Is a communications degree worth it? Why or why not?

To help students determine if pursuing a communications degree is worth it, we asked communications majors and business professionals this question to find out what they think. From setting intentions to considering specializing in relevant industries, there are several different responses to whether a communications degree is worth it or not.

Here are 12responses to whether a communications degree worth it:

  • Power of Communication
  • You Can Never Be Overeducated
  • It’s Great For Writing-Intensive Careers
  • Set Intentions
  • It Sets The Foundation
  • Compare Schools Based on Degree Quality
  • It’s a Crucial Degree, Now More Than Ever
  • It’s A Highly Sought After Skill in the Hiring Process
  • It Depends Who You Ask
  • It Allows You to Venture Around
  • Set a Specific Career Goal Prior to Applications
  • Consider Specializing in Relevant Industries

Power of Communication

Whether you’re blogging or vlogging, today’s world revolves around effective communication. Blogging requires the ability to compose a thoughtful article that adds value to the worldwide web. Uploading a video to YouTube calls for skills in visual storytelling. Whether you are creating content for the internet, composing an internal email, or authoring books as I have, the power of communication can take you a long way in a professional career.

Gregory Drambour, Sedona Retreats

You Can Never Be Overeducated

If there is one thing I believe wholeheartedly, it is that you can never be overeducated. Communication is a universal degree that can help anyone, regardless of what field they want to work in. There are a lot of smart people that I feel lack social skills, and the most successful people can walk the walk but also talk the talk — so go get that degree!

Vanessa Molica, The Lash Professional

It’s Great For Writing-Intensive Careers

Obtaining a bachelor of arts in communications is a common degree for careers in marketing, journalism, or any profession that involves an extensive amount of writing. When my clients are considering candidates for roles within finance, HR, Nonprofits, or operations, a communications degree isn’t completely necessary. But, if the goal is to pursue a career that contains writing-intensive responsibilities, then a communications degree is well worth the investment.

Jon Schneider, Recruiterie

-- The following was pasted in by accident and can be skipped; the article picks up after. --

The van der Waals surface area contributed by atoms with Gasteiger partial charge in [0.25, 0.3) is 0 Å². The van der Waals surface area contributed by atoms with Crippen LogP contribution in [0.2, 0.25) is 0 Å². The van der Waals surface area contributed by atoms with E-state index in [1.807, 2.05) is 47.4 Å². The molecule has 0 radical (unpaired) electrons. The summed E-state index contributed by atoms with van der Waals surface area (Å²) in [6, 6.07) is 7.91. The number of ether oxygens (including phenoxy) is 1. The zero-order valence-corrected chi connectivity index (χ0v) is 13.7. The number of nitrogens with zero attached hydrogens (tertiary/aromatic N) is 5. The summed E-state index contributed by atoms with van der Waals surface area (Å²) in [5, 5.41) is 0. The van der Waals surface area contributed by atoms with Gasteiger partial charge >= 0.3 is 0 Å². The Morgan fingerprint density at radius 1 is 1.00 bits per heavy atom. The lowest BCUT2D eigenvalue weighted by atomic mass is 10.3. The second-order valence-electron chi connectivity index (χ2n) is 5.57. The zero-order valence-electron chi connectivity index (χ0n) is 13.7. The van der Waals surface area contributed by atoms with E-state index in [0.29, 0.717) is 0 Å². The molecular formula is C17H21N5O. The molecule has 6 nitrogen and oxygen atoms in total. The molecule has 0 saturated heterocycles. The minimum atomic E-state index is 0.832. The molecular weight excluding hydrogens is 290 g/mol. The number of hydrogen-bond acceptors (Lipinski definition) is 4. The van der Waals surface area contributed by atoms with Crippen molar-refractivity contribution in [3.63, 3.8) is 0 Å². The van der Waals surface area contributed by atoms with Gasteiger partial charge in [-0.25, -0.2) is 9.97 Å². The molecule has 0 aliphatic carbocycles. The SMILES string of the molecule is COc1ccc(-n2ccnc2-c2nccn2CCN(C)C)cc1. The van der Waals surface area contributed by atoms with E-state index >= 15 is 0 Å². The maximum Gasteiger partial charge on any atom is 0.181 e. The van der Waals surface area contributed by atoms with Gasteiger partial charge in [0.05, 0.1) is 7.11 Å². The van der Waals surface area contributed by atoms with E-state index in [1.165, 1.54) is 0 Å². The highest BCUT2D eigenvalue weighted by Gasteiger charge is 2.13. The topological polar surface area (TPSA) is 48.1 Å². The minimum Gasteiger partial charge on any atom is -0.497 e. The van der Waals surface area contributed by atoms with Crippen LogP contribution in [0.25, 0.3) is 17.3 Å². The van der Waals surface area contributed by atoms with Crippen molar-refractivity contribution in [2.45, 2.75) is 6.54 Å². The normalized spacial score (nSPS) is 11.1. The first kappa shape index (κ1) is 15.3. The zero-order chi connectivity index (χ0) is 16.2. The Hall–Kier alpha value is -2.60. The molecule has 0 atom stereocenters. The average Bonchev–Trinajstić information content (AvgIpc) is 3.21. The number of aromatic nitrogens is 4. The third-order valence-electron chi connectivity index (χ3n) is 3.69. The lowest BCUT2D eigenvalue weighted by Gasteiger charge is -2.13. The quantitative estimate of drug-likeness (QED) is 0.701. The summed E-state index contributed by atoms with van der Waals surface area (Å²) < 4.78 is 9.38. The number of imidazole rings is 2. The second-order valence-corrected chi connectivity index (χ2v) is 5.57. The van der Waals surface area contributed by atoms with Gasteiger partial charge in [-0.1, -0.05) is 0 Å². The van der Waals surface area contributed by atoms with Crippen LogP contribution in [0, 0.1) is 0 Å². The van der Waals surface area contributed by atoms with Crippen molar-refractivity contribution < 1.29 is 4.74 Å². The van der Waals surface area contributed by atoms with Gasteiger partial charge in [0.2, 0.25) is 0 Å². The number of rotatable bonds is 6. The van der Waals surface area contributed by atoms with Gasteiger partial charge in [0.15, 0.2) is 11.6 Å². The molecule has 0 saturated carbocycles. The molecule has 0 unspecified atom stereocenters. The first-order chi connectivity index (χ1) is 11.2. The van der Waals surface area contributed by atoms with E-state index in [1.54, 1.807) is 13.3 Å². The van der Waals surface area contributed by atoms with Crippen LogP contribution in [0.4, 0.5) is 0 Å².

Set Intentions

There are a variety of communications degrees that universities offer. If you are interested in getting a communications degree, explore your options and choose which degree you’d like to pursue, keeping in mind your intentions for using that degree. In my case, I am a marketing major with a concentration in digital and integrated communications. That is, how do I translate effective communication through the digital realm to both clients and my company? This has especially been valuable this year when having to communicate to my teammates through digital avenues, making my degree naturally valuable to me. Setting intentions to why you are obtaining your degree will help you get the most out of your learning, and naturally will make it “worth it.”

Thylan Le, Markitors

It Sets The Foundation

A communications degree can be the foundation of many career paths. Communications is key for success in areas of life, including business. Plus a 4-year degree will show employers commitment to stick with a goal and success in achieving it. How about using your communication degree for a career in marketing, business leadership, or corporate training?

Sonja Talley, Principal HR Consultant

Compare Schools Based on Degree Quality

Does your dream school offer a quality and accredited communications program? College is less about where you go and more about what you make it. Are you planning to take advantage of clubs, extracurriculars, on-campus jobs, resume/career services, etc.? Why did you pick that degree/field of study? What do you really want to do with it? What are you good at and how does that apply to a communications degree? Think about financial costs. Can you get scholarships or grants? Can you start at a community college and then transfer? Can you work part a job that incorporates communications/related experiences?